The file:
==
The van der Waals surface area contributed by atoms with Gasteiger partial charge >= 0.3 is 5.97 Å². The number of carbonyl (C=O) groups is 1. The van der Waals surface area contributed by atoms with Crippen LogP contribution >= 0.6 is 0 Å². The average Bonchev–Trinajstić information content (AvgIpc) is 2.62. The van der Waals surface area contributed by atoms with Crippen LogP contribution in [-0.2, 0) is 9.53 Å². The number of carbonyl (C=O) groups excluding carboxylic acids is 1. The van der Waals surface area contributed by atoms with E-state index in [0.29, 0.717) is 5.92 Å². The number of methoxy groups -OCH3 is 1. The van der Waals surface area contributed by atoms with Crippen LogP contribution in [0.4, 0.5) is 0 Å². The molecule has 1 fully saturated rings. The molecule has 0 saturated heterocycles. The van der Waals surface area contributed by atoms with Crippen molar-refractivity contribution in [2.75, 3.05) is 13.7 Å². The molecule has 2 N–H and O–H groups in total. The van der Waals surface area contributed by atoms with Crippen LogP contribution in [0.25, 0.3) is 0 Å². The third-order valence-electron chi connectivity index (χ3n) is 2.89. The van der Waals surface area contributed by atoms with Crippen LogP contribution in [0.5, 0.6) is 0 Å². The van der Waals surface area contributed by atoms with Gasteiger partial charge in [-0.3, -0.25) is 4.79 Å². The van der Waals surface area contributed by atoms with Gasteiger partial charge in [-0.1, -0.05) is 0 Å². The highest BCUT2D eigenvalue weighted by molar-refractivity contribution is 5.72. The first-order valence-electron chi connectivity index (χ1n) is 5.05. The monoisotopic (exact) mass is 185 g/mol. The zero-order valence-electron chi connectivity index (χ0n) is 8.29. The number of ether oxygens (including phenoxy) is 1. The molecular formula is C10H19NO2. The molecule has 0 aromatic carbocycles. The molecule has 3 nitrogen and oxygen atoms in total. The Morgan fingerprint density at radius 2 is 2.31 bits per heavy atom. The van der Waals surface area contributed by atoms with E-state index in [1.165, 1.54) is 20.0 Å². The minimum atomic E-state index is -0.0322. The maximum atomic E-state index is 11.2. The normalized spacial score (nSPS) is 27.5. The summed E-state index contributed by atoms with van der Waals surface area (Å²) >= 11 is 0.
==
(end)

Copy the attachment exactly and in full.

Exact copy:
The van der Waals surface area contributed by atoms with Gasteiger partial charge >= 0.3 is 5.97 Å². The number of carbonyl (C=O) groups is 1. The van der Waals surface area contributed by atoms with Crippen LogP contribution >= 0.6 is 0 Å². The average Bonchev–Trinajstić information content (AvgIpc) is 2.62. The van der Waals surface area contributed by atoms with Crippen LogP contribution in [-0.2, 0) is 9.53 Å². The number of carbonyl (C=O) groups excluding carboxylic acids is 1. The van der Waals surface area contributed by atoms with E-state index in [0.29, 0.717) is 5.92 Å². The number of methoxy groups -OCH3 is 1. The van der Waals surface area contributed by atoms with Crippen LogP contribution in [0.4, 0.5) is 0 Å². The molecule has 1 fully saturated rings. The molecule has 0 saturated heterocycles. The van der Waals surface area contributed by atoms with Crippen molar-refractivity contribution in [2.75, 3.05) is 13.7 Å². The molecule has 2 N–H and O–H groups in total. The van der Waals surface area contributed by atoms with Crippen LogP contribution in [0.25, 0.3) is 0 Å². The third-order valence-electron chi connectivity index (χ3n) is 2.89. The van der Waals surface area contributed by atoms with Crippen LogP contribution in [0.5, 0.6) is 0 Å². The van der Waals surface area contributed by atoms with Gasteiger partial charge in [-0.3, -0.25) is 4.79 Å². The van der Waals surface area contributed by atoms with Gasteiger partial charge in [-0.1, -0.05) is 0 Å². The highest BCUT2D eigenvalue weighted by molar-refractivity contribution is 5.72. The first-order valence-electron chi connectivity index (χ1n) is 5.05. The monoisotopic (exact) mass is 185 g/mol. The zero-order valence-electron chi connectivity index (χ0n) is 8.29. The number of ether oxygens (including phenoxy) is 1. The molecular formula is C10H19NO2. The molecule has 0 aromatic carbocycles. The molecule has 3 nitrogen and oxygen atoms in total. The Morgan fingerprint density at radius 2 is 2.31 bits per heavy atom. The van der Waals surface area contributed by atoms with E-state index in [1.165, 1.54) is 20.0 Å². The minimum atomic E-state index is -0.0322. The maximum atomic E-state index is 11.2. The normalized spacial score (nSPS) is 27.5. The summed E-state index contributed by atoms with van der Waals surface area (Å²) >= 11 is 0.